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  • Preview: Wounded Wild prepare to take on Pacific-leading Oilers


    The Edmonton Oilers centermen will see some unfamiliar faces across the dot as they make their second trip to Xcel Energy Center this season.

    Already short captain Mikko Koivu to a lower-body injury, Minnesota pivot Eric Staal suffered an upper-body injury during Tuesday’s game against the Anaheim Ducks, and the Minnesota Wild’s primary fill-in Nico Sturm reportedly had back spasms during a morning skate this week, rendering him unavailable for a call-up. Instead, the Wild promoted Gerald Mayhew for his second stint with the big club this season. Mayhew filled in for an injured Mats Zuccarello for six games in October, potting two goals on nine shots. He also is currently second in the AHL in goals scored with 14.

    Luckily, unlike the long-term injuries suffered lately by Koivu, Jared Spurgeon (upper body) and Greg Pateryn (lower body), Staal’s injury doesn’t seem to be nearly as severe. He avoided being placed on injured reserve, and according to The Athletic’s Michael Russo, Staal might even try to practice Thursday morning. If the veteran centerman can’t go, expect to see some unfamiliar faces at the face-off dot come Thursday night:

    Sufficed to say, this is not the lineup the Wild were hoping to roster against a talented opponent like the Oilers. Donato versus Connor McDavid and Rask against Ryan Nugent-Hopkins is a mismatch, to say the least. Add to the fact that Edmonton will be motivated to settle the score after the last meeting, a surprise 3-0 victory on home ice — a game in which Staal broke an early slump with a two-goal, three-point outing.

    And despite the fact that the Oilers have lost two straight and five of their last seven, Edmonton still boasts one of the best special teams units in the NHL, ranked first on the power play at over 31 percent, and eighth on the penalty kill. This does not bode well for the Wild, as their power play has been held scoreless for four straight games, and their penalty kill has been victimized for at least one goal in each of their last five.

    In goal, Alex Stalock seems likely to man the crease for the Wild, with Kaapo Kahkonen having gotten the call on Tuesday against the Ducks.

    Update: Kahkonen is getting his second consecutive start.

    Regular starter Devan Dubnyk did not end up practicing Thursday after a long stint away from the team tending to his ailing wife. He is likely at least a few more games away from returning.

    The Oilers will likely turn once again to Mikko Koskinen, who was last seen giving up six goals, including this one:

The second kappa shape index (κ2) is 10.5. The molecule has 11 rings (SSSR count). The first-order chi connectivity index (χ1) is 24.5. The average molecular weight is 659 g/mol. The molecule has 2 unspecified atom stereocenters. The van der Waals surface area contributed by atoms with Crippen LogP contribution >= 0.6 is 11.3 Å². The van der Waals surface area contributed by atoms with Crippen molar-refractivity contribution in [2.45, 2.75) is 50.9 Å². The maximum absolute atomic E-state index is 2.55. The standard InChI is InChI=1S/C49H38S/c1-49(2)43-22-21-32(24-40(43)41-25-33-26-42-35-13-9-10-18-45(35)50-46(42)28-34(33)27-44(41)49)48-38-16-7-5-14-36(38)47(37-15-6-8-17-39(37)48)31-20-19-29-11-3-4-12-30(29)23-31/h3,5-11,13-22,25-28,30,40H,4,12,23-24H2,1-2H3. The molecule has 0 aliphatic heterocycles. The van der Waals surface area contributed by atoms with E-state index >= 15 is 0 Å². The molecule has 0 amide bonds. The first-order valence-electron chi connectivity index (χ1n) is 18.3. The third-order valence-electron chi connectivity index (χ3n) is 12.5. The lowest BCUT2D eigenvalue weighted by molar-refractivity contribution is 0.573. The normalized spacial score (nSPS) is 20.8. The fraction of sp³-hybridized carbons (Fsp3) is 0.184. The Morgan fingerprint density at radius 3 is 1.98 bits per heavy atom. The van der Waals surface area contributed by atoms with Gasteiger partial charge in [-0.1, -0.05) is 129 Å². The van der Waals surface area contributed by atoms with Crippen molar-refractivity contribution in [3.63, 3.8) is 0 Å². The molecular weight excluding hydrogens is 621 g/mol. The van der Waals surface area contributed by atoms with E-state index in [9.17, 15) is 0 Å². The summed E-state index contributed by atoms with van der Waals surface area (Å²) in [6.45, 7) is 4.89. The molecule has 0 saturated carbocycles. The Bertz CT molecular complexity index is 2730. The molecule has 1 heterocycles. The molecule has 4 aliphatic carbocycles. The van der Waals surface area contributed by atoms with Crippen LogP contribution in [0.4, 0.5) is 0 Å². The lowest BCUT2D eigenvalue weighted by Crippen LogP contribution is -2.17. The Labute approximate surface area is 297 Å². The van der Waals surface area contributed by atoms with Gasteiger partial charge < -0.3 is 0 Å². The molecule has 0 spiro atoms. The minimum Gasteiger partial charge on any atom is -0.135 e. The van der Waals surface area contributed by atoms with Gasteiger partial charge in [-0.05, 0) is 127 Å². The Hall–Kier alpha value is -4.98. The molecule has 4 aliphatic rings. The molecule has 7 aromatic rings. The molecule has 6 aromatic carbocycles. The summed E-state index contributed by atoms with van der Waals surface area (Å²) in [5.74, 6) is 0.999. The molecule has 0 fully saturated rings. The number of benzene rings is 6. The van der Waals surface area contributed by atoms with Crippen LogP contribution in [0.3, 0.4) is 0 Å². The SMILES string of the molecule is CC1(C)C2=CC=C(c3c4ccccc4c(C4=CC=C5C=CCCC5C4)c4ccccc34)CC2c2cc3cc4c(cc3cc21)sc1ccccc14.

Hopefully we see some more of that.

    Can Minnesota keep earning points in the standings despite their depleted roster? Or will the Oilers break their own losing streak and kick the Wild while they’re down?

    Puck drops at 7 p.m. CT at the X.

    Burning Questions

    1) Will Wild Twitter have reason to bring back their favorite hashtag?

    No... not #StripTheC. Or #FireFenton.

    I’m talking about #GerryTime. During last season’s Calder Cup playoff run, Mayhew’s goal-scoring binge got #GerryTime darn near trending on a frequent basis. The Iowa Wild star has two goals on the season for the big club, and scored in his NHL debut against the Toronto Maple Leafs. Can he make the most of this second cup of coffee and get the fan base all... atwitter?

    2) Can the Wild shut down the Oilers top-ranked power play?

    If there was a time for the Wild’s penalty kill, usually ranked near the top of the league, to return to form, it would be now. Edmonton has found the net with the man advantage seven times in the last 20 opportunities — a success rate of 35 percent. The Wild have allowed at least one power-play score in each of their last five. For the Wild to pull off the upset, they’ll need to turn those stats on their heads by playing disciplined hockey and locking down the high-danger opportunities on the kill. Will they be able to do it?

    3) How will the Wild D do against McDavid and company?

    D may be short for defense, but as the Wild are concerned, lately D has stood for disastrous, disfunctional and disappointing. Quigs had some great insights on Matt Dumba’s struggles earlier today, but Brodin, Suter and the rest have had up-and-down seasons as well this year. Jared Spurgeon’s not walking through the dasher door anytime soon, so Minnesota will have to continue to rely on young guys like Carson Soucy and Brennan Menell, both of whom have looked pretty good in their limited action. With injuries up and down their lineup, matching Edmonton goal-for-goal will be a tough ask, so it will be up to the Wild defensive corps to neutralize the Oilers’ starpower.

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